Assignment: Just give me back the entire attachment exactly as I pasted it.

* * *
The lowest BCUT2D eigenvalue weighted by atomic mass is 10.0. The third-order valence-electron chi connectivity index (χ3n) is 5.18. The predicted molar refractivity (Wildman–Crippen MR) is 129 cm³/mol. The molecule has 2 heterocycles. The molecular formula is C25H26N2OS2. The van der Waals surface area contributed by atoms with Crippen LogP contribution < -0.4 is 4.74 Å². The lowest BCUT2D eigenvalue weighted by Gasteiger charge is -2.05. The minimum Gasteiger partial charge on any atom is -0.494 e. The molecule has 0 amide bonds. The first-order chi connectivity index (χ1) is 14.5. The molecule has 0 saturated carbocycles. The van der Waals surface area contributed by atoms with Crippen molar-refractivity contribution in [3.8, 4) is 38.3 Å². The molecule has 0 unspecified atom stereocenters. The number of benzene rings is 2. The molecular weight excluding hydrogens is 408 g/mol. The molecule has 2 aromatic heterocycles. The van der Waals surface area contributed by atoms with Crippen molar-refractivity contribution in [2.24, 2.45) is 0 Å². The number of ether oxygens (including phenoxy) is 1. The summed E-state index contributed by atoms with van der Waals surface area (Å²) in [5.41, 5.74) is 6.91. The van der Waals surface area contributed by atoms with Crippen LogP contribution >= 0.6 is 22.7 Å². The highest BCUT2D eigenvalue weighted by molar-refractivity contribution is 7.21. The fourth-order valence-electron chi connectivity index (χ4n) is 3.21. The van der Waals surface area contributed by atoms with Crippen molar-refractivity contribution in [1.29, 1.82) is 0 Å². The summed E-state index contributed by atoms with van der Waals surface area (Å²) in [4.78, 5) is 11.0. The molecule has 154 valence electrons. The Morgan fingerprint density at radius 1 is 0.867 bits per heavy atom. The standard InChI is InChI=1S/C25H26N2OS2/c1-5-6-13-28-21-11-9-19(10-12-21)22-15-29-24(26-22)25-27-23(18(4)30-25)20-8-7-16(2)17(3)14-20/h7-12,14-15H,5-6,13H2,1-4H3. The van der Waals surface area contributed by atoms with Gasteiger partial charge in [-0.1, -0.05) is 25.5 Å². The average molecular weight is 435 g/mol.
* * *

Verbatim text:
The lowest BCUT2D eigenvalue weighted by atomic mass is 10.0. The third-order valence-electron chi connectivity index (χ3n) is 5.18. The predicted molar refractivity (Wildman–Crippen MR) is 129 cm³/mol. The molecule has 2 heterocycles. The molecular formula is C25H26N2OS2. The van der Waals surface area contributed by atoms with Crippen LogP contribution < -0.4 is 4.74 Å². The lowest BCUT2D eigenvalue weighted by Gasteiger charge is -2.05. The minimum Gasteiger partial charge on any atom is -0.494 e. The molecule has 0 amide bonds. The first-order chi connectivity index (χ1) is 14.5. The molecule has 0 saturated carbocycles. The van der Waals surface area contributed by atoms with Crippen molar-refractivity contribution in [3.8, 4) is 38.3 Å². The molecule has 0 unspecified atom stereocenters. The number of benzene rings is 2. The molecular weight excluding hydrogens is 408 g/mol. The molecule has 2 aromatic heterocycles. The van der Waals surface area contributed by atoms with Crippen molar-refractivity contribution in [2.24, 2.45) is 0 Å². The number of ether oxygens (including phenoxy) is 1. The summed E-state index contributed by atoms with van der Waals surface area (Å²) in [5.41, 5.74) is 6.91. The van der Waals surface area contributed by atoms with Crippen LogP contribution >= 0.6 is 22.7 Å². The highest BCUT2D eigenvalue weighted by molar-refractivity contribution is 7.21. The fourth-order valence-electron chi connectivity index (χ4n) is 3.21. The van der Waals surface area contributed by atoms with Crippen molar-refractivity contribution in [1.29, 1.82) is 0 Å². The summed E-state index contributed by atoms with van der Waals surface area (Å²) in [4.78, 5) is 11.0. The molecule has 154 valence electrons. The Morgan fingerprint density at radius 1 is 0.867 bits per heavy atom. The standard InChI is InChI=1S/C25H26N2OS2/c1-5-6-13-28-21-11-9-19(10-12-21)22-15-29-24(26-22)25-27-23(18(4)30-25)20-8-7-16(2)17(3)14-20/h7-12,14-15H,5-6,13H2,1-4H3. The van der Waals surface area contributed by atoms with Gasteiger partial charge in [-0.1, -0.05) is 25.5 Å². The average molecular weight is 435 g/mol.